Compiling Kernel 6.x.x For Music Production On Debian And Downstream
These are notes to myself and their validity is not guaranteed.

If you drop by (where x=the current revision of 6) you will probably find a file in there that looks something like:


Given that, to save some typing you will probably want to do a search-and-replace in this document and turn

   #KernelVersion into 334,
   #KernelRevision into 2001,
   #PatchVersion into 9000, and
   #MyVersion to a lower-case alphanumeric string to identify your work (capital letters are forbidden).

Although, as I write this, the current kernel is 6.0, which you will note is unfortunately not 6.0.0. In this case, rather than change #KernelRevision, replace .#KernelRevision with nothing.

Also, if there is no RT patch, and you're doing this anyway, delete all the lines with #PatchVersion in them.
Most of the kernel compilation guides I've read assume that you'll be compiling the kernel in the directory '/usr/src', and although even Linus Torvalds say you shouldn't do that, I do, because I sometimes use VirtualBox and when I started writing this it assumed a kernel built there.
To compile in /usr/src one must normally be root. This can be weaseled around by changing the group of the 'src' directory and allowing group writes.
Since I am in the 'sudo' group:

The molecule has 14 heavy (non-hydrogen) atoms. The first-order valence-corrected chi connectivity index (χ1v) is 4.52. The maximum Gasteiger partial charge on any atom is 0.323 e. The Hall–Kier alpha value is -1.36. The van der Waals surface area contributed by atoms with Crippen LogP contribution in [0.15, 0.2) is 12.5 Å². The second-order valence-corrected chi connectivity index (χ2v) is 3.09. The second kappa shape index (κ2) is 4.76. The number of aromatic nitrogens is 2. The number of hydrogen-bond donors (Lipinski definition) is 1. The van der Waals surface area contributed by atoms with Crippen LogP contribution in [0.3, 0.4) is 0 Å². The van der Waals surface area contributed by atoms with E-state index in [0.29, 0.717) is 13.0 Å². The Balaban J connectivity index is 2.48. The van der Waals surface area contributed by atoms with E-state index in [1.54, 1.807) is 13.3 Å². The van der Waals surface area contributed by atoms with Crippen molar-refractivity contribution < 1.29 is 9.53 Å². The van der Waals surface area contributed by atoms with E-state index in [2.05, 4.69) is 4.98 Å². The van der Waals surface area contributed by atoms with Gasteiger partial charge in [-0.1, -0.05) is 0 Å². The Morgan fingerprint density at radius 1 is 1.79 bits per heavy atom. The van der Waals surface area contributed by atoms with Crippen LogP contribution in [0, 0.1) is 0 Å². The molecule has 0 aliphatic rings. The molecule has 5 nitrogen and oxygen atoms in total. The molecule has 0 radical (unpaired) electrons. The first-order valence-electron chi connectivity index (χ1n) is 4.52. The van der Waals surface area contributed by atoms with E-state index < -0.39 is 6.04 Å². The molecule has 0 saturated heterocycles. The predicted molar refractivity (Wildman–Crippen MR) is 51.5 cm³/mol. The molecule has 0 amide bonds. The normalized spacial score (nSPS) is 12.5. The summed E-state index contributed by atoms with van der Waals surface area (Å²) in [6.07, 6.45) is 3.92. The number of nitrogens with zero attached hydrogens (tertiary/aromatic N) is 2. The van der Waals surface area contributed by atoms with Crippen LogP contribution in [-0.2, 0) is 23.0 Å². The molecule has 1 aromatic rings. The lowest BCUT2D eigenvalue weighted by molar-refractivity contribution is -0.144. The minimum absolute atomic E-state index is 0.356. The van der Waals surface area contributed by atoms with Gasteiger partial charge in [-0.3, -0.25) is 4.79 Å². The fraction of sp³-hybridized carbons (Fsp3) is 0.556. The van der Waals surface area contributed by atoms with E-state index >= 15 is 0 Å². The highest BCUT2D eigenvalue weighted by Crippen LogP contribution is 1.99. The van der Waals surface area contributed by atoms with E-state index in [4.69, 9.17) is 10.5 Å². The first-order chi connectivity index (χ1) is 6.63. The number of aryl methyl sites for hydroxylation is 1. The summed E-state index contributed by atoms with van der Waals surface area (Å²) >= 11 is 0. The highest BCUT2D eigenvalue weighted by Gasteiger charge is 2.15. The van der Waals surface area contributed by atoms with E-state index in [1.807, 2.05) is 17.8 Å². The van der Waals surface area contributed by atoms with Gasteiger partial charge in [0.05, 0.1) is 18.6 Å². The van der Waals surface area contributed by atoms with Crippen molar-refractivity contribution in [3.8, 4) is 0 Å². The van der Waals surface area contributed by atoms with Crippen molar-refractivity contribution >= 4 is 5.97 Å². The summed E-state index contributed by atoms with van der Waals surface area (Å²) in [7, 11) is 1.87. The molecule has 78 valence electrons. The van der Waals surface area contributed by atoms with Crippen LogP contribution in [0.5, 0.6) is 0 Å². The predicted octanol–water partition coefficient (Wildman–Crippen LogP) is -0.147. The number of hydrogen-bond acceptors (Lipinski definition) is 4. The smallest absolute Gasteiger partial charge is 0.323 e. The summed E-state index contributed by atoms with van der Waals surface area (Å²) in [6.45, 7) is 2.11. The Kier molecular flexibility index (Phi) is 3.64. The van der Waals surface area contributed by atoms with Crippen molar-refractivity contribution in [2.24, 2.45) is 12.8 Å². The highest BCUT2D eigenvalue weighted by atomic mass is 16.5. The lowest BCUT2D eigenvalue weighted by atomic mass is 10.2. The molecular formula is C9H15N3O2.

sudo chown root:sudo /usr/src
sudo chmod 775 /usr/src

# Step 0: Install the software required to compile the kernel. You shouldn't need to do this step more than once. Let's check which packages aren't installed yet first...
apt-cache policy bc              # needed to make the .deb packages
apt-cache policy fakeroot        # needed to make the .deb packages
apt-cache policy build-essential # basic compilation
apt-cache policy libncurses5-dev # required for kernel configuring via 'make nconfig'
apt-cache policy flex            # required for kernel configuring
apt-cache policy bison           # required for kernel configuring
apt-cache policy libelf-dev      # see note #1 below
apt-cache policy libssl-dev      # ibid
apt-cache policy pahole          # a recently emerged esoteric requirement
apt-cache policy liblz4-tool     # optional, for some methods of kernel compressing
apt-cache policy zstd            # optional, for some methods of kernel compressing
apt-cache policy time            # optional, to see how long building the kernel takes
# Then install the ones needed. Skip the ones already installed, of course!
sudo apt-get install bc
sudo apt-get install fakeroot
sudo apt-get install build-essential
sudo apt-get install libncurses5-dev
sudo apt-get install flex
sudo apt-get install bison
sudo apt-get install libelf-dev
sudo apt-get install libssl-dev
sudo apt-get install pahole